Art Loss Register and Jack Solomon facing lawsuit over their part in Norman Rockwell title dispute
|Norman Rockwell, Russian Schoolroom|
It took years, and cost her a fortune in legal fees, but in 2010, US art dealer Judy Goffman Cutler finally won title to the Norman Rockwell painting which she legitimately bought and rightfully owned but which had been challenged by the painting’s former owner, Jack Solomon.Solomon, who for a time pressed his claim with the support of the Art Loss Register (ALR), was eventually described by the presiding judge in the case as “not credible.”
Now Mrs Cutler has filed an official complaint in Las Vegas Federal Court, suing Solomon, the Art Loss Register, and Christopher Marinello, executive director of the ALR, seeking “punitive damages for abuse of process and conspiracy.”
The original case was a tangled web of claim and counter-claim, but at its heart was an attempt by Solomon to claim ownership of a painting for which he had already benefited financially on two previous occasions. Courthouse News Service, the California-based nationwide news service for lawyers and news media, reported on Thursday that Christopher Marinello of the Art Loss Register was listed as one of Solomon’s attorneys in his original complaint. The Courthouse News article goes on to state: “But Marinello would later testify in a separate proceeding that he never was Solomon’s attorney and that he agreed to add his name as the attorney of record in order to ‘give it some kind of added cachet or publicity that the Art Loss Register, as an organization, was blessing [Solomon’s] cause.'” Why a connection with the ALR could be assumed to “add cachet” has never been explained.
Solomon, a Missouri-based art dealer and Rockwell specialist, bought the painting — Russian Schoolroom, (above left) — in 1971 for $5,000. Two years later, he sold it through his Arts International gallery in Clayton, Missouri to Bert Elam, a collector, for $25,000. Elam agreed to leave the picture on temporary display at the gallery for the duration of a Rockwell exhibition. A few days later, on 24 June 1973, the painting was stolen from the gallery by persons unknown. Solomon and his gallery reimbursed Elam for the loss and made an insurance claim, which was duly compensated by the gallery’s insurer, Chubb.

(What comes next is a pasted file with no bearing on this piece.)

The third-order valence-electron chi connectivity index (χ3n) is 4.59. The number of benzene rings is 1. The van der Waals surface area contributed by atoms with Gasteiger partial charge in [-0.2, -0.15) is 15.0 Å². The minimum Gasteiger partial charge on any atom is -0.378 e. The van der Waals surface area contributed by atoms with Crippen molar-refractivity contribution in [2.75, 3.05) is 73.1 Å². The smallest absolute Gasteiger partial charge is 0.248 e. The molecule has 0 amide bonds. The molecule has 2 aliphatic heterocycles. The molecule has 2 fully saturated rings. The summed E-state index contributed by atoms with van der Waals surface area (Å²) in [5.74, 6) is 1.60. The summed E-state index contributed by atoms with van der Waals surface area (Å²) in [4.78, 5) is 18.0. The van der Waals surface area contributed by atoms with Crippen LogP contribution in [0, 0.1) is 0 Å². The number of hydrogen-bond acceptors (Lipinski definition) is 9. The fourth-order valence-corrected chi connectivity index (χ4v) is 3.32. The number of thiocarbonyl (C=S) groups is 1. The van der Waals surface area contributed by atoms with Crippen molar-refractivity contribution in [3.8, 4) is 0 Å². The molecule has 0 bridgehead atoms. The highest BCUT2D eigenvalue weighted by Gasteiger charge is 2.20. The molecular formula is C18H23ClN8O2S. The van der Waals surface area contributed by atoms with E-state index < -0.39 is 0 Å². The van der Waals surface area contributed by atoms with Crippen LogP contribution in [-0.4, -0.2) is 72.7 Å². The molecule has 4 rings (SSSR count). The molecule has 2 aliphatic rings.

In 1988, the painting resurfaced at Morton M. Goldberg Auction Rooms in New Orleans, consigned for sale by “a couple” whose identity has never been established. Solomon was contacted by the auctioneer and was sent a catalogue, the front cover of which showed a colour illustration of the painting. The auction was also widely advertised in the trade press, including a page in Antiques and the Arts Weekly in October 1988, in which the painting was illustrated (right).Judy Goffman Cutler was also contacted by auctioneer Morton Goldberg, who was aware of her status as America’s pre-eminent dealer in Norman Rockwell’s work. Mrs Cutler has a New York gallery specialising in American illustration and is also co-founder, with her husband Laurence, of the National Museum of American Illustration in Newport, Rhode Island. Prior to the auction, Morton Goldberg requested Mrs Cutler’s interest in Russian Schoolroom in a price range of $90,000-100,000. She politely declined it at that price level, but made an index card to take note of it, which she filed away.